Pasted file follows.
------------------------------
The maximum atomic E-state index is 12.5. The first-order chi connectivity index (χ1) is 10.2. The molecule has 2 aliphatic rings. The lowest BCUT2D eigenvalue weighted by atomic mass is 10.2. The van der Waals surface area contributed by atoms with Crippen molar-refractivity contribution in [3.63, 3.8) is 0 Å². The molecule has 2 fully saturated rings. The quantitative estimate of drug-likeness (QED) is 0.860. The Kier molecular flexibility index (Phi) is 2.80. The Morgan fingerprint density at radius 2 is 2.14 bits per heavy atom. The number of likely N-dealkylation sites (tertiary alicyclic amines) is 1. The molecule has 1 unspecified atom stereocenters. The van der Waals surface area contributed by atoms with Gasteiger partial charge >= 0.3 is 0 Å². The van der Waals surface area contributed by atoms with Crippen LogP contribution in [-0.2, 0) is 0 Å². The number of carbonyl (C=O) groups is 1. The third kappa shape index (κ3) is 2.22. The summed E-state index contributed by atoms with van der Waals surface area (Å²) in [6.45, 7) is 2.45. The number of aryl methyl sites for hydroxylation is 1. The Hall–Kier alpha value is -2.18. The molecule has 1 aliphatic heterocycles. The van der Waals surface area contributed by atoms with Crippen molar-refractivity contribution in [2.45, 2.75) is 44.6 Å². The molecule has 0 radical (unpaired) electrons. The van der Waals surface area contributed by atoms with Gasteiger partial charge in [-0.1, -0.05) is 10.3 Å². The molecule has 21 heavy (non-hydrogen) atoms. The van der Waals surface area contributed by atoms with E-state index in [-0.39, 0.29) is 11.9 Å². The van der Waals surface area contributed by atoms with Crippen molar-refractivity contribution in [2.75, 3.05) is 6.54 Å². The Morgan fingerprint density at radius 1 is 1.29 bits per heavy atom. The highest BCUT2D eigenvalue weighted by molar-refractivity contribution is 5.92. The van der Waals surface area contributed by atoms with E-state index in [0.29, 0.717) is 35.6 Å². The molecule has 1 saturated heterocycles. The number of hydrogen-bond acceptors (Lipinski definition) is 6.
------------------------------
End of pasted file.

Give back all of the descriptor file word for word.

The maximum atomic E-state index is 12.5. The first-order chi connectivity index (χ1) is 10.2. The molecule has 2 aliphatic rings. The lowest BCUT2D eigenvalue weighted by atomic mass is 10.2. The van der Waals surface area contributed by atoms with Crippen molar-refractivity contribution in [3.63, 3.8) is 0 Å². The molecule has 2 fully saturated rings. The quantitative estimate of drug-likeness (QED) is 0.860. The Kier molecular flexibility index (Phi) is 2.80. The Morgan fingerprint density at radius 2 is 2.14 bits per heavy atom. The number of likely N-dealkylation sites (tertiary alicyclic amines) is 1. The molecule has 1 unspecified atom stereocenters. The van der Waals surface area contributed by atoms with Gasteiger partial charge >= 0.3 is 0 Å². The van der Waals surface area contributed by atoms with Crippen LogP contribution in [-0.2, 0) is 0 Å². The number of carbonyl (C=O) groups is 1. The third kappa shape index (κ3) is 2.22. The summed E-state index contributed by atoms with van der Waals surface area (Å²) in [6.45, 7) is 2.45. The number of aryl methyl sites for hydroxylation is 1. The Hall–Kier alpha value is -2.18. The molecule has 1 aliphatic heterocycles. The van der Waals surface area contributed by atoms with Crippen molar-refractivity contribution in [2.45, 2.75) is 44.6 Å². The molecule has 0 radical (unpaired) electrons. The van der Waals surface area contributed by atoms with Gasteiger partial charge in [-0.1, -0.05) is 10.3 Å². The molecule has 21 heavy (non-hydrogen) atoms. The van der Waals surface area contributed by atoms with E-state index in [-0.39, 0.29) is 11.9 Å². The van der Waals surface area contributed by atoms with Crippen molar-refractivity contribution in [2.75, 3.05) is 6.54 Å². The Morgan fingerprint density at radius 1 is 1.29 bits per heavy atom. The highest BCUT2D eigenvalue weighted by molar-refractivity contribution is 5.92. The van der Waals surface area contributed by atoms with E-state index in [0.29, 0.717) is 35.6 Å². The molecule has 1 saturated heterocycles. The number of hydrogen-bond acceptors (Lipinski definition) is 6.